STAR MINING DISTRICT (UTAH). RECORDER
Agency History #3200
Beaver County miners organized the Star Mining District in the Star Range southwest of Milford on 8 July 1870. The Star District included Shauntie, a significant mining settlement which was the hub of Beaver County mining activity during the decade of the 1870s. For the most part, individual miners rather than large mining companies prospected in the Star District and most had limited success. The Star District was organized two years before Congress passed a general mining law validating the already established precedent that individuals had the right to claim mineral wealth in the public domain (Statutes at Large, Treaties, and Proclamations, of the United States of America, vol. 17, 1872, chap. 152). Nineteenth century miners organized mining districts in local areas to manage mining activity and to elect recorders to keep records of claims. In 1897 the Utah legislature enacted a mining law which transferred responsibility for keeping mining records from mining district recorders to the county recorder. At that time the records of the Star District were transferred to the Beaver County recorder's office (Laws of Utah, 1897, chapter 36).
Star Mining District by-laws commissioned recorders to keep a 'true, correct, and faithful record of all claims located in the district.' Originally, Star prospectors were allowed to claim only 200 feet along a lode, with the exception that the original discoverer was allowed an extra 200 feet. At the time of discovery prospectors were to mark the site with a substantial monument on which was posted the names of locators, the number of feet claimed, and the date. Thereafter, prospectors had 15 days in which to have the claim recorded by the district recorder. By-laws required that within 60 days of discovery, prospectors should complete at least 1 day's work for each 200 feet of the claim. When claims holders had completed $100 worth of work they were to have permanent title and could hold the claim as real estate. After 1872 miners in the Star District revised by-laws to conform to federal regulation which allowed prospectors to claim up to 1500 feet along a lode with 300 feet on each side. Federal mining law required an annual labor assessment of $100 worth of work to hold a claim.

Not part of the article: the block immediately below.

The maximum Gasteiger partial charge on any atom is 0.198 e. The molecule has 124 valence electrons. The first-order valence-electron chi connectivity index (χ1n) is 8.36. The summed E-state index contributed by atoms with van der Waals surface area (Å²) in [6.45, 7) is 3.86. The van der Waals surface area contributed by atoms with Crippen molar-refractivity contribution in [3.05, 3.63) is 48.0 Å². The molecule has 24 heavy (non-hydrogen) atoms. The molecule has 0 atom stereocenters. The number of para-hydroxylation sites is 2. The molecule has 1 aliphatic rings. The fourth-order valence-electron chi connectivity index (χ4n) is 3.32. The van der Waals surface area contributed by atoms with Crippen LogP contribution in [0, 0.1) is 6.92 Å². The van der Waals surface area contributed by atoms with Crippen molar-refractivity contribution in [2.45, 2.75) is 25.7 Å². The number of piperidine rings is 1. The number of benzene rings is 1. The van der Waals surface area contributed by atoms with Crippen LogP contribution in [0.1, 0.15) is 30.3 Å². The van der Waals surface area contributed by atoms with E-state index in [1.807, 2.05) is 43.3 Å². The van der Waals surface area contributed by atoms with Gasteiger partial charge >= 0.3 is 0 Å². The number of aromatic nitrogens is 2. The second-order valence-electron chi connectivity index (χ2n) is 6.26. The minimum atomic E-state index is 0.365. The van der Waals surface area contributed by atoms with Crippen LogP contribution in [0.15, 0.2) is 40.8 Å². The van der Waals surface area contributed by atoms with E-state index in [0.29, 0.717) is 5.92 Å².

Miners in the Star District elected recorders for one year terms. By-laws required recorders to go to the ground and inspect and evaluate all work done on claims before making any record. They kept records in suitable bound books which were open for public inspection.
Star District recorders appointed deputies to assist them in carrying out their responsibilities. In 1897 the Utah Legislature enacted a mining law which transferred responsibility for keeping mining records to county recorders. (Laws of Utah, 1897, chapter 36). At that time the records of the Star District were transferred to the Beaver County recorder's office.
|James C. O'Neill||1870, Jul - 1872, Jul|
|T. F. Colwell||1872, Jul - 1874, Jul|
|A.P. Taylor||1874, Jul - 1881, Dec|
|W.R. Sloan||1881, Dec - 1897, Jan|
COMPILED BY: Rosemary Cundiff , February 2003
Bradley, Martha Sonntag, A History of Beaver County. Utah State Historical Society; Beaver County Commission (Salt Lake City: 1999).
Laws of Utah, 1897, Chapter 36. Utah State Archives (Series 83155).
Star Mining District (Utah). Recorder. Mining records. Utah State Archives (Series 23996).
Statutes at Large, Treaties, and Proclamations, of the United States of America, 1872, vol. 17, chap. 152. Published by authority of Congress, Boston: Brown, Little and Company.
United States, General Land Office. Mining district by-laws. Utah State Archives (Series 3651).